An action potential is a binary all-or-nothing event, while a graded potential is an analog signal.
Action potentials, once initiated, are basically all-or-nothing events. Amplitudes may admittedly be variable, but basically it is the spike rate that is relevant to the neural code (Gerstner et al., 1997).
In contrast, graded potentials code information mainly by amplitude. A notable example of the significance of graded potentials is the function of the inner hair cells in the cochlea (the inner ear). The mechanoreceptors on the hair cells open when deflected in one direction, while they close in the other. This is important, as that property depolarizes the cell on one phase of an input sinusoid, while it hyperpolarizes the cell in the subsequent phase. Also, stronger (louder) input increases the response, while softer stimulu generate less response (Fig. 1). In the auditory nerve this graded potential is translated into spike rates (Fig. 2). Basically the hair-cell and auditory nerve system is an analogue-to-digital converter.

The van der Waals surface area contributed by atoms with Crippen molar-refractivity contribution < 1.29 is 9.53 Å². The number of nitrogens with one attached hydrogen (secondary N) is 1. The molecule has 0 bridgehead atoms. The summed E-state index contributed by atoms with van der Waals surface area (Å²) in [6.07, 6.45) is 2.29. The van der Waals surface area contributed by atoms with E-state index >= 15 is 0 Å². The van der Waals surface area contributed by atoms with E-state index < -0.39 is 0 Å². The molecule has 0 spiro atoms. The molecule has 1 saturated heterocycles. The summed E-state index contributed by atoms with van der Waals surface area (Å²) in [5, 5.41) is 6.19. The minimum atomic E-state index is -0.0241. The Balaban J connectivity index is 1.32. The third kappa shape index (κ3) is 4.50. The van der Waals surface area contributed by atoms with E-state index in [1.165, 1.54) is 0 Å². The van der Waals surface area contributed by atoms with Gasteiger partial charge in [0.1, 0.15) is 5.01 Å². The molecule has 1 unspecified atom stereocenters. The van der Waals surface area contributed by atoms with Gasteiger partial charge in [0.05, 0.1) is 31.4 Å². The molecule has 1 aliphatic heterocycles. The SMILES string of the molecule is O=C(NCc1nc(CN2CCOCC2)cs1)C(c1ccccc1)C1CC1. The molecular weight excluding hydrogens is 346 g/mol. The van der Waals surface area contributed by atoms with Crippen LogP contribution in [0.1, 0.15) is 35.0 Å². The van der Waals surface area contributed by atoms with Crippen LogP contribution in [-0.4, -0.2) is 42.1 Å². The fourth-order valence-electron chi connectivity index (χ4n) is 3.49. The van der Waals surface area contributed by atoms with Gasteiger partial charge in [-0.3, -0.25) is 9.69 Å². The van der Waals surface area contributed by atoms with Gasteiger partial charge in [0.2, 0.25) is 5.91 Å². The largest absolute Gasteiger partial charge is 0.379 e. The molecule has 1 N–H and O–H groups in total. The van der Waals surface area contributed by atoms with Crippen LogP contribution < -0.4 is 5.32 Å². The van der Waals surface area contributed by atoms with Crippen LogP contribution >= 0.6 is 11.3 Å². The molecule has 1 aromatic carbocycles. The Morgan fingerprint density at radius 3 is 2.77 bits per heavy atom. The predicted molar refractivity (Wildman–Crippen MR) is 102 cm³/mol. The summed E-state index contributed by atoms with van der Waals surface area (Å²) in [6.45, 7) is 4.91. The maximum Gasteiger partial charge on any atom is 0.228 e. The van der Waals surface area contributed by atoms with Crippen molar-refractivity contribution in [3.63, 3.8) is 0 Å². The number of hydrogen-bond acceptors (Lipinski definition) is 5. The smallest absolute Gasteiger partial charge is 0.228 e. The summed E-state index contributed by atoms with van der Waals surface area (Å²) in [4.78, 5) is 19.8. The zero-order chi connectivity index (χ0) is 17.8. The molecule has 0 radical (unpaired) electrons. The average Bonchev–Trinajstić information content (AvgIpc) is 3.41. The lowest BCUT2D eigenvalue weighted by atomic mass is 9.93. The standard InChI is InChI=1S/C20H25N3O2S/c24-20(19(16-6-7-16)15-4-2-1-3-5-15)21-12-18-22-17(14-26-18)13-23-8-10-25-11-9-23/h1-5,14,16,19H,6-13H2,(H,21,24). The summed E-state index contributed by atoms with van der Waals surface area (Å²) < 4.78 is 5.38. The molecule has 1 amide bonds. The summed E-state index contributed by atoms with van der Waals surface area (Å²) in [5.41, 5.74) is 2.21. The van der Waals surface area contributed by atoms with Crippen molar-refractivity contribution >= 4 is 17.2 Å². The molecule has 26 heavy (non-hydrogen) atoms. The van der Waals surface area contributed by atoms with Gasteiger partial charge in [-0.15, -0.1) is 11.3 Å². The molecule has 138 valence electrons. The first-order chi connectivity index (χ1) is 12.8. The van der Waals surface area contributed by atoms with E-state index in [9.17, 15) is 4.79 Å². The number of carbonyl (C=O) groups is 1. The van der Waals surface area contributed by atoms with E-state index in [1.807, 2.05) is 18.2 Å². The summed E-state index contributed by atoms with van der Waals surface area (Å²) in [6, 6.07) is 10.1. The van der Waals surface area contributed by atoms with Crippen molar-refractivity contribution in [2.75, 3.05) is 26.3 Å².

Fig. 1. Cochlear microphonic: a graded potential that increases amplitude with increasing loudness. Source: Juaristi & Martínez-Conde, 2014
Fig. 2. In the auditory nerve amplitude is coded as action potential (spike) rates, low frequencies as burst-repetition rate. Source: NY University
- Gerstner et al., PNAS (1997); 94(24): 12740–1
- Juaristi & Martínez-Conde, Acta Otorrinolaringol Española (2014); 65(04)